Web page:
Night Owl Mk. II

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Boldfaced statements are parts of the original essay (or a subsequent reply) to which the respondent has directed his comments.

Italicized/emphasized comments prefaced by (R) are those of the respondent and are presented unedited.

My replies appear under the respondent's comments in blue text and are prefaced by my initials (MB).

(R) Neighbor, you are about as open-minded as a Baptist minister. As a matter of might just be.
(MB) Being "open-minded" does not mean that one is willing to accept any piece of claptrap that comes along. It also does not mean that new ideas are rejected off-hand. What it means is that all ideas are subjected to the same standards of evidence and support prior to being accepted. If an idea fails the test, it is discarded. Sitchin fails the test as there are simply too many holes in his ideas to be able to use them to draw any valid conclusions.

(R) I never say Sitchin is infallible.
(MB) Nothing is infallible. However, if a flawed theory can be successfully corrected, it can still present a valid idea. Too many of Sitchin's basic "facts" are irreparably wrong for me to take his overall ideas seriously. He presents many interesting individual bits and pieces of arcana and offers some intriguing alternatives to current interpretations. His ideas have great emotional appeal. Unfortunately, there is no level of emotional appeal that can substitute for being correct.

(R) What are your learned comments regarding the Piri Reis Map?
(MB) Piri Reis was an avid collector of maps and charts. His major contribution was to collate all the available maps of his day and produce a comprehensive "world as we know it" map. However, despite some wild claims to the contrary, his map is not unerringly accurate nor is there anything on it that wasn't already known to his contemporaries.

(R) Was there ever a flood?
(MB) Was there ever a flood of the proportions claimed by the Bible and by the Creationists? Nope. Not a chance. It has been conclusively proven that such a thing is impossible.

(R) Have you never read "A Canticle for Leibowitz"?
(MB) No, I haven't, but I understand that the book is rather popular in some circles. As I understand it, the book is a series of stories describing the author's vision of the future of technology and humanity. Is this book supposed to be something more than well-written fiction?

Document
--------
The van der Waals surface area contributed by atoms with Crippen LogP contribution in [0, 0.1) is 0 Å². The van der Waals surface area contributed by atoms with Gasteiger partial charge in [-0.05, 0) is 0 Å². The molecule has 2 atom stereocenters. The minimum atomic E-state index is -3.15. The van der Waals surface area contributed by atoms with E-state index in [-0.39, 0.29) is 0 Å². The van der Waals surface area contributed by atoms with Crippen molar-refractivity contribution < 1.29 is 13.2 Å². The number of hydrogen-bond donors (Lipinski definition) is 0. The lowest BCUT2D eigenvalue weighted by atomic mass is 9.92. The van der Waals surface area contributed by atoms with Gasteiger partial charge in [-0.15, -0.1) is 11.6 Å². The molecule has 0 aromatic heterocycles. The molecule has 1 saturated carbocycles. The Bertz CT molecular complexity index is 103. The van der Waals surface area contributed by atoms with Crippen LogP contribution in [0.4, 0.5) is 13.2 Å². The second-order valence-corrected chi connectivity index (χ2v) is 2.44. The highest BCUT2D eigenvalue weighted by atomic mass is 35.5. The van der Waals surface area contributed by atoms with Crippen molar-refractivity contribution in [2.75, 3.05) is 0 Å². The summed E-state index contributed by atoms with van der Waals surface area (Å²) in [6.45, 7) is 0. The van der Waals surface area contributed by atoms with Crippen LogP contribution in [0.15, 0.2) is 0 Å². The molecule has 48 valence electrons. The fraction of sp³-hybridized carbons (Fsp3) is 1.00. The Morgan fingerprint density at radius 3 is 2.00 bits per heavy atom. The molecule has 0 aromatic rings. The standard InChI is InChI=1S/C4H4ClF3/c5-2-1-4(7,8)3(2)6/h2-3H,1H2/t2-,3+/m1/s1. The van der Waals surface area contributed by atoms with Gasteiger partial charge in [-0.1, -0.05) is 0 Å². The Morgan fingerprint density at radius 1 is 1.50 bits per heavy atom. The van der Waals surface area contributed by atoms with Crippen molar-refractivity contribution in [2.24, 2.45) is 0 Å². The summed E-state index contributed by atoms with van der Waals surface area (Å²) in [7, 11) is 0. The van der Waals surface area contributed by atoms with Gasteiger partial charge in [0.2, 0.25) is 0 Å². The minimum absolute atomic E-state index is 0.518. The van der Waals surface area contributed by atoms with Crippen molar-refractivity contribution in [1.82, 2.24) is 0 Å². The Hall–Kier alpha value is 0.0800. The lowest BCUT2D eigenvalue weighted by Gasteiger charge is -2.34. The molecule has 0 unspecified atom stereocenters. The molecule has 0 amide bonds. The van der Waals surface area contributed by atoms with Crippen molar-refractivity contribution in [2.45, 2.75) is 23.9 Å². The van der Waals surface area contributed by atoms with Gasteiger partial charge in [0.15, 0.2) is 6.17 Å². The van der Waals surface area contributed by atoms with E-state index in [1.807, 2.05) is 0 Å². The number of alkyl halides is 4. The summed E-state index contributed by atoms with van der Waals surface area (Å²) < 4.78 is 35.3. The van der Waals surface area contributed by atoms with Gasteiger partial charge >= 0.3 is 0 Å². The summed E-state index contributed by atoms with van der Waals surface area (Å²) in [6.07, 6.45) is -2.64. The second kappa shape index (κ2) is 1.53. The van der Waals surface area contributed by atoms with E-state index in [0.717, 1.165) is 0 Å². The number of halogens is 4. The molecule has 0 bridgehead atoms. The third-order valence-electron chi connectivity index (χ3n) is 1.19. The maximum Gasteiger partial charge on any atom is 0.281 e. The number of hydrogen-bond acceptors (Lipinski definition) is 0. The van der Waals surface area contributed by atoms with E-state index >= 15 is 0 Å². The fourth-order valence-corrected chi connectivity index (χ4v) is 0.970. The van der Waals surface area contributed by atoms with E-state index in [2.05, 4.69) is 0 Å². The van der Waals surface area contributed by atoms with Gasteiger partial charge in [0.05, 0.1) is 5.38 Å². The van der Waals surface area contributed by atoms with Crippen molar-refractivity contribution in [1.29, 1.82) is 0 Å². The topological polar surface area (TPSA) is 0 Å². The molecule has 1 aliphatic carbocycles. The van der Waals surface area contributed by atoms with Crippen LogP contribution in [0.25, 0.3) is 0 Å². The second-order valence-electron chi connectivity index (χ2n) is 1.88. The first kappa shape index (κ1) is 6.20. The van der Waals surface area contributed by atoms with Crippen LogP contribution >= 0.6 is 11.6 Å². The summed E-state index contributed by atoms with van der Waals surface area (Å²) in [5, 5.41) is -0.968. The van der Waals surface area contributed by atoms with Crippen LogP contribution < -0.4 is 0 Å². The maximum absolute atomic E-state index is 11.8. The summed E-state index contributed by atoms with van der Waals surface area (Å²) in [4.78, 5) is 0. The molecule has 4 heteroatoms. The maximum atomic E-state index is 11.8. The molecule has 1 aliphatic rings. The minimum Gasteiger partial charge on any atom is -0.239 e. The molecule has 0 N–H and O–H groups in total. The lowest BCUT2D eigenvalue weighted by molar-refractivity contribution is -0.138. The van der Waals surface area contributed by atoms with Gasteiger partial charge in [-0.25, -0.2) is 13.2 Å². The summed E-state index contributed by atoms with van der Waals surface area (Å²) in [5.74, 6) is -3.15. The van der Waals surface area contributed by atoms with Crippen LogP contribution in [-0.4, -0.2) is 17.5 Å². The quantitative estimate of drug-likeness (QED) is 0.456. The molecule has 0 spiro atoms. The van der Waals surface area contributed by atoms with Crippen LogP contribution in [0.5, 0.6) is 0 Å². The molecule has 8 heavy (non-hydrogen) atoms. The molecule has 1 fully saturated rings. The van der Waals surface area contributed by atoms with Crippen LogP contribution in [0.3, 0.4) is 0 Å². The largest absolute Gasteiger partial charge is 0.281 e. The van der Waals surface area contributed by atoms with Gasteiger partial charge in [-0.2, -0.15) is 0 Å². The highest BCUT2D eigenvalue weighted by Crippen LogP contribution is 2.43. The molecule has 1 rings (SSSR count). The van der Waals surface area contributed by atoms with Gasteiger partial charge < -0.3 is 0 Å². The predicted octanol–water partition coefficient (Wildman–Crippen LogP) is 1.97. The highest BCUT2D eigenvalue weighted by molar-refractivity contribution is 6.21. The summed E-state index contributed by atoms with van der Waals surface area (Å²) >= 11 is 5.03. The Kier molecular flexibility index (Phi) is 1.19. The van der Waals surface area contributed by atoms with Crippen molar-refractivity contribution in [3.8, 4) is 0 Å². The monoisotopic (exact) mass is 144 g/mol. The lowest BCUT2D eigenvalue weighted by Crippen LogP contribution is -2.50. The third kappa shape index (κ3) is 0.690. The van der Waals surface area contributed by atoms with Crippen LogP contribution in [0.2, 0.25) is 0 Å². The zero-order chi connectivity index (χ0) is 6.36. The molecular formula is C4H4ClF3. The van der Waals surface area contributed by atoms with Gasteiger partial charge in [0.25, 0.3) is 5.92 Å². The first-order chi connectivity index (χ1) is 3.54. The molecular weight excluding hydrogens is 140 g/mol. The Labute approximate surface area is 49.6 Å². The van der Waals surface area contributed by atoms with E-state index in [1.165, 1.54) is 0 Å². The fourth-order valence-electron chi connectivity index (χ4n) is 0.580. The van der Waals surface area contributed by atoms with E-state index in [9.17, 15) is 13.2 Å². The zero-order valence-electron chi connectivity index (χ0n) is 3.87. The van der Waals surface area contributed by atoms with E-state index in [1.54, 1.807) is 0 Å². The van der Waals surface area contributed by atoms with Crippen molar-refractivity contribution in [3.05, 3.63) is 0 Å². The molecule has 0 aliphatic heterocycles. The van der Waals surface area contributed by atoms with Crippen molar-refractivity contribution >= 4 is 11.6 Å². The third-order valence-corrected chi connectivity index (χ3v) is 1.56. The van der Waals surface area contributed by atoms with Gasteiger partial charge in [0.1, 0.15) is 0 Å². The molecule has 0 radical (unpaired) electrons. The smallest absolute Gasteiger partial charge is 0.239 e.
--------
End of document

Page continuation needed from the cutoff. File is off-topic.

(R) If you were living centuries ago and some crackpot suggested that earth travels around the sun would you vote to behead the gent?
(MB) Nope, but others did. I would make my decision based on the evidence presented. The others were horrified that the new theory would tear down a basic precept of their beloved religion. I would be receptive to anything that would increase my understanding of reality.

(R) Are you so positive about modern science's present-day accepted theories regarding everything that there is no room for improvement?
(MB) There is always room for improvement. However, the fact that a particular theory has room for improvement does not mean that all conceivable alternatives deserve equal consideration. All must meet the same standards of evidence.

(R) Is it possible to travel through time?
(MB) It is not possible for any object with a positive mass to travel backwards in time. It is possible for the same object to travel forward in time if it achieves speeds near that of light.

(R) Are there pyramids on Mars?
(MB) Are there pyramid-shaped objects on Mars? Yes. Are those objects natural formations? There is no evidence to claim otherwise.

(R) Do you suppose someday they will invent an all-male army?
(MB) I'm not really sure what you're referring to here. Most of the world's armies through history have been all-male until recent years.

(R) How is it possible that the Sumerians described Uranus and Neptune as blue-green, watery, and twinlike 6,000 years ago and yet we had to wait until Voyager 2 revealed this same information in the 1980's?
(MB) It's merely Sitchin using an old technique of fitting known facts to the context of a story one is trying to interpret a certain way. The old Sumerian myths never referred to planets or heavenly bodies, but to various gods. Sitchin has reinterpreted these stories to fit his overall theory and attempts to give them credibility by asking "How did the ancients know this?". It's simple -- they didn't.

(R) I am merely scratching the surface for now. I do not believe you have digested even 1 of Sitchin's 7 magnificent tomes and yet here you are quoting some other pseudo-academic critic as it is easier to do that than to read the cumbersome 7 books for yourself.
(MB) I know enough about the books to know that I really don't want to spend valuable time reading them in their entirety. I am content to listen to both sides of the debate about them and draw my own conclusions from the facts that are presented.
    Perhaps you can answer this one for me -- in Sitchin's "The 12th Planet", he includes the Sun and Earth's Moon in his count. Fine, but if he does that, why does he see fit to exclude the other large planetary satellites from his count? Are Europa, Io, Callisto, Ganymede, Triton, and Titan second-class citizens? Why does Earth's Moon deserve special consideration?

(R) The akashic record for your present life will take up very little space at the rate you are going.
(MB) Until such a thing can be shown to exist, I won't spend much time being concerned about it.

(R) And you and I both know that Jesus ain't agonna save us!
(MB) This is true...and I don't worry about that, either. Nor, do I worry about being "saved" by anyone or from anything. When I die, that's it. No afterlife, no subsequent life, and no reason to think otherwise.

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